How one Aussie museum is flipping the script on kids' gender stereotypes.

Museums Victoria
Thanks to our brand partner, Museums Victoria

After being named 2018 Australian of the Year, quantum physicist Michelle Yvonne Simmons gave an inspiring speech about being a woman in a male-dominated industry. “Throughout my career, I found people often underestimate female scientists,” she said.

As an advocate for young girls who want to pursue a career in science and technology, she encouraged everyone to “not be defined by other people’s expectations of who you are and what you might be”.

Research shows that gender stereotypes start at a young age. From as early as four, kids start to identify certain jobs as belonging to either a girl or a boy. As a result, girls disengage from ‘male’ subjects at school like maths and science, making them unlikely to pursue careers in the male-dominated science, technology, engineering and maths (STEM) fields.

Girls in Stem
The exhibition makes science and tech concepts accessible to girls and aims to encourage further learning. Image: supplied.

Despite my most ardent efforts, I can see these gender stereotypes impacting my own kids. At three and five, my boys are already starting to identify colours, toys and jobs as belonging to either a boy or a girl. They say things like, “Mum, you have to like pink because you’re a girl” and “Does Dad work with numbers because he’s a boy?” As a passionate feminist, I certainly feel like I’m up against a mammoth force of societal preconceptions when it comes to gender roles and expectations.

That’s why I was so elated to hear about an exhibition at Scienceworks in Melbourne that focusses on tackling preconceived ideas about gender roles by sparking girls’ interest in STEM fields. The exhibition is called Ground Up: Building Big Ideas, Together and aims to ignite a lifelong passion for STEM by immersing babies and young children in sensory discovery and construction play.

Through activities like stacking blocks, setting balls in motion, completing three-dimensional puzzles and engineering car wash brushes into action, children learn to build, design, hypothesise and experiment – skills that will stand them in great stead for a career in STEM fields like aeronautical engineering, computer programming or biochemistry. The exhibition builds on the work of the Pauline Gandel Children’s Gallery at Melbourne Museum but has a strong focus on developing problem-solving skills, making it a unique experience well worth the trip to Spotswood.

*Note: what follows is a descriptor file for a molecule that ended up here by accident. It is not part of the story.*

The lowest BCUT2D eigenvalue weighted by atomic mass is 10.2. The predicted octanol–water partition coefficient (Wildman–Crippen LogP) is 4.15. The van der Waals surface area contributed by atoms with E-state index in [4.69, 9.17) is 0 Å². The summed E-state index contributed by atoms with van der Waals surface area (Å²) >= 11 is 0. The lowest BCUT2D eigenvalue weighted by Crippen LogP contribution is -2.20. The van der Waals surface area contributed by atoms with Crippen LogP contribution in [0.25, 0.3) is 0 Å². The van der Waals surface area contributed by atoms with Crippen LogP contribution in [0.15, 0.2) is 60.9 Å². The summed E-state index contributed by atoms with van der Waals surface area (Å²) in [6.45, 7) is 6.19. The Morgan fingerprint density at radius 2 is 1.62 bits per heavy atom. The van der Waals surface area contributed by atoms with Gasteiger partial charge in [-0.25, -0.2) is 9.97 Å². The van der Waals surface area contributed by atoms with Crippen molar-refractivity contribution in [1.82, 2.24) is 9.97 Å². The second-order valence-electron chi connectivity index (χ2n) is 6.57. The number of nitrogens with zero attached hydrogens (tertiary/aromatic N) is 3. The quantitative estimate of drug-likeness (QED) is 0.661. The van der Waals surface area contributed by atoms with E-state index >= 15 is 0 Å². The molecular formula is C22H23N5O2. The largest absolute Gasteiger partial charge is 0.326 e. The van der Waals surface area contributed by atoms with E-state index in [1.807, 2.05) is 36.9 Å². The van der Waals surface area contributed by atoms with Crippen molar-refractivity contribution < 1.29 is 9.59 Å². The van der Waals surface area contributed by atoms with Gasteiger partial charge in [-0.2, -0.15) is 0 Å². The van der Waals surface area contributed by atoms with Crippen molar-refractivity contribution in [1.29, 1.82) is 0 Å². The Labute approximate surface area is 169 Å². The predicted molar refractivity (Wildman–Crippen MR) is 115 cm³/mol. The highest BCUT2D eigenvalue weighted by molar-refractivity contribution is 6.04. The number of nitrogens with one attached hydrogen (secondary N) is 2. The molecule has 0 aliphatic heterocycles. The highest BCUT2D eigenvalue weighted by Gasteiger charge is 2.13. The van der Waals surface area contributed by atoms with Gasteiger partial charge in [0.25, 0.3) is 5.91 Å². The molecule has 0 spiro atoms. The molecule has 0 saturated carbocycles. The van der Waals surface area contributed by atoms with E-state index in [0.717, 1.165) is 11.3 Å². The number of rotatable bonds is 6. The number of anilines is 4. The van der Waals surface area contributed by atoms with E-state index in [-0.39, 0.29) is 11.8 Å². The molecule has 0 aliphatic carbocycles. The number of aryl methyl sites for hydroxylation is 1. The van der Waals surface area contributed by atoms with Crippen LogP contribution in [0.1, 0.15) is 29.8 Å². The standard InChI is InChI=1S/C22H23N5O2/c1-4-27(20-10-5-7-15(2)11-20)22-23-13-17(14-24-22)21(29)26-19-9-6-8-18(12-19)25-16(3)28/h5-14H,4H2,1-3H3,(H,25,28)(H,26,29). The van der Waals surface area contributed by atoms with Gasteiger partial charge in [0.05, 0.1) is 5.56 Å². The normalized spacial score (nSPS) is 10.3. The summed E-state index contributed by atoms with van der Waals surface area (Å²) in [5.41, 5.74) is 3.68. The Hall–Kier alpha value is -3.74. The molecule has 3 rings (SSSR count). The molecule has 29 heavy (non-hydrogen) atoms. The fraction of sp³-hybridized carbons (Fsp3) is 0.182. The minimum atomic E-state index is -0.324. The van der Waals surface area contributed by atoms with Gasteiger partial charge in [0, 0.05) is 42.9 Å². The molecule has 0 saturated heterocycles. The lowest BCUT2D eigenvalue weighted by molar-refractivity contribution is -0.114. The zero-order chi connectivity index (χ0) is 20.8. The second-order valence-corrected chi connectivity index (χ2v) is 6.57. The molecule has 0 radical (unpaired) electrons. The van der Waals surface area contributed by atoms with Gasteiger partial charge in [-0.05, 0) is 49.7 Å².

I’m always interested in how these exhibitions come to life and was thrilled to discover that Museums Victoria managed to design an exhibition that appeals to young girls without venturing into the predictable ‘pink and cutesy’ territory.


The creators drew inspiration from two projects that focussed on increasing girls’ engagement in STEM exhibits – TWIST (Towards Women in Science and Technology) from the United Kingdom, and EDGE (Exhibit Designs for Girls’ Engagement) by the Exploratorium in the United States.

Inspired by the projects’ learnings, Museums Victoria developed an exhibition design checklist that included questions like, “Are the colours gender neutral?”, “Is it collaborative?” and “Are the experiences designed for the heights and strengths of girls and boys?”

Musuems Victoria want girls in STEM
The 'collaborative zone' caters for older kids aged three to five. Image: supplied.

Another big focus was ensuring the exhibition featured a strong female role model. That’s how Dot came to life. Inspired by Australian earth scientist, Dr Dorothy Hill who was the first female fellow of the Australian Academy of Science, Dot is a virtual character that links all the experiences in the exhibition adding a good dose of humour and cheekiness along the way. When developing her character, Museums Victoria avoided overtly female features like eyelashes, lipstick and bows in her hair. They also chose to make Dot purple – a colour often associated with creativity and ambition.

Ensuring parents/carers are always close at hand was another important aspect in the exhibition design. While the aim is to build children’s confidence, it’s also important that they feel secure and supported while navigating the exhibition and that parents are inspired to continue their STEM-based learning at home.

I’ve been visiting Scienceworks since my kids were babies and can’t wait to head to Ground Up with my mum friends, most of whom have young girls. The world certainly needs more organisations like Museums Victoria to stop kids from ruling out careers based on gender.

As Professor Simmons so expertly put it, “when a person starts to believe in what others think of them, that can become a self-fulfilling prophecy”. Let’s remind our daughters, nieces and friends that they can be anything they want, including an award-winning scientist.

Ground Up: Building Big Ideas, Together is currently on at Scienceworks, 2 Booker Street, Spotswood, open from 10am to 4.30pm daily.

How do you show your child they can be anything they want? Share with us below.

This content was created with thanks to our brand partner Museums Victoria.